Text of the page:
Here’s what police said they found inside the residence:

  • 103 pounds of marijuana worth more than $412,000
  • 60 commercially packaged boxes of Ghost brand .500 ml concentrated cannabis vapor cartridges worth $38,000
  • 224 canisters of medical-grade flavored marijuana worth $10,000
  • A commercial grade money counter
  • Drug paraphernalia and packaging. 

The two were sent to the Broome County Jail without bail.


Licensing Manager/Regulatory Submissions Project Manager

The typical Licensing Manager reports to the Company’s General Counsel and is responsible for managing the site and facility licensing function across the organization. This includes the development, production and submission of applications for entry to new markets and ensuring timely change management and/or renewals in active markets. This role is responsible for overall project management as well as the operational aspects involved in the preparation and maintenance of state application(s) documentation including formatting assistance, assembly, and archival of paper and electronic submissions and submission components according to state defined requirements and within tight timelines.

• Project manage and take the lead in drafting submissions for competitive and non-competitive tenders for cannabis licenses, permits and contracts.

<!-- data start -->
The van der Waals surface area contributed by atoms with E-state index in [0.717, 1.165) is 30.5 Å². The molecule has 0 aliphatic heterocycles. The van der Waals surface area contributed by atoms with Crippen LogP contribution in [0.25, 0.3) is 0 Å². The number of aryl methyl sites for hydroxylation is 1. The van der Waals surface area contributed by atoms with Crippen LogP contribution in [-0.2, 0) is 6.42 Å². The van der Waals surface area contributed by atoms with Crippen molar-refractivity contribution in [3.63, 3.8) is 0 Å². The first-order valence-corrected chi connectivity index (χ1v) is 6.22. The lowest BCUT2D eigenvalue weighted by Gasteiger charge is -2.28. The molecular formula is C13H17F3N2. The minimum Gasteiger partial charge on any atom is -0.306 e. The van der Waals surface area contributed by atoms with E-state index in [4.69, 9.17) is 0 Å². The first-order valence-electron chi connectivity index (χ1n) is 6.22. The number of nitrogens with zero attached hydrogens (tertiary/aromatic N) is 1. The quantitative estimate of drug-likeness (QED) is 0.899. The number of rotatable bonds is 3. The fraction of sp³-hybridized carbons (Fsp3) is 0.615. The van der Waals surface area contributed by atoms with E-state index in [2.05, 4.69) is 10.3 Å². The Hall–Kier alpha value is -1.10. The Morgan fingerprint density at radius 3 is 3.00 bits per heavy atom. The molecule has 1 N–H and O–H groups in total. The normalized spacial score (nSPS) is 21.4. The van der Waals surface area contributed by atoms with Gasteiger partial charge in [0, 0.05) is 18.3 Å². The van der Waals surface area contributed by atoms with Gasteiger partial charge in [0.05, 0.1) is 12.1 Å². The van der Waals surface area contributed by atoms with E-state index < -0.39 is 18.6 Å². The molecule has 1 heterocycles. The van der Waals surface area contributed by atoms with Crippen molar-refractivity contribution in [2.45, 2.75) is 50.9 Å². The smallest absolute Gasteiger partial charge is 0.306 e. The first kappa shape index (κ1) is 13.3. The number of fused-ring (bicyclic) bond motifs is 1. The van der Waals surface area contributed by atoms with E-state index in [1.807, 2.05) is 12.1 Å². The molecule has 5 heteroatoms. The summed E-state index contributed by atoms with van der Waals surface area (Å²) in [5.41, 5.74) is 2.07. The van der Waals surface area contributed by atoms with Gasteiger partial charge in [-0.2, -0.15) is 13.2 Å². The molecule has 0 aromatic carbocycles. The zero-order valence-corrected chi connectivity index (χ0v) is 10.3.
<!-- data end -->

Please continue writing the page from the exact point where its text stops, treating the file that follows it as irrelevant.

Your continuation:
• Project manage key license renewals and transfers when regulatory approval requires substantial submissions from the company and its shareholders.
• Liaise with various departments of the company to compile submissions and applications.
• Monitor the announcement of key license and similar tenders across the country and help management decide which tenders to participate in.
• Review and assess specific state codes and regulations as they pertain to application information for obtaining and maintaining licenses to cultivate, manufacture and dispense marijuana and marijuana products.
• Maintain knowledge base of existing and emerging regulations, standards, and guidance documents and provide interpretive assistance to cross-functional teams.
• Create a systematic application process for content management.
• Develop working relationships with subject matter experts (SME) to provide input and clarification to application content.
• Draft initial application content for SME review, ensuring consistent messaging and conformance with the requirements and expectations of state authorities.
• Coordinate with Compliance to ensure alignment of content modules to Standard Operating Procedures.
• Coordinate across corporate and with subsidiary organizations to gather required content and documentation (i.e., legal to ensure appropriate corporate structure/documentation; shareholder relations to gather required owner/backer documentation; HR to gather required employee documentation.)

Position Requirements
• Bachelor’s Degree in relevant area, business, legal
• 3 years regulatory, federal grant, and/or legal experience
• Project management experience
• Superior writing, communications and organizational, skills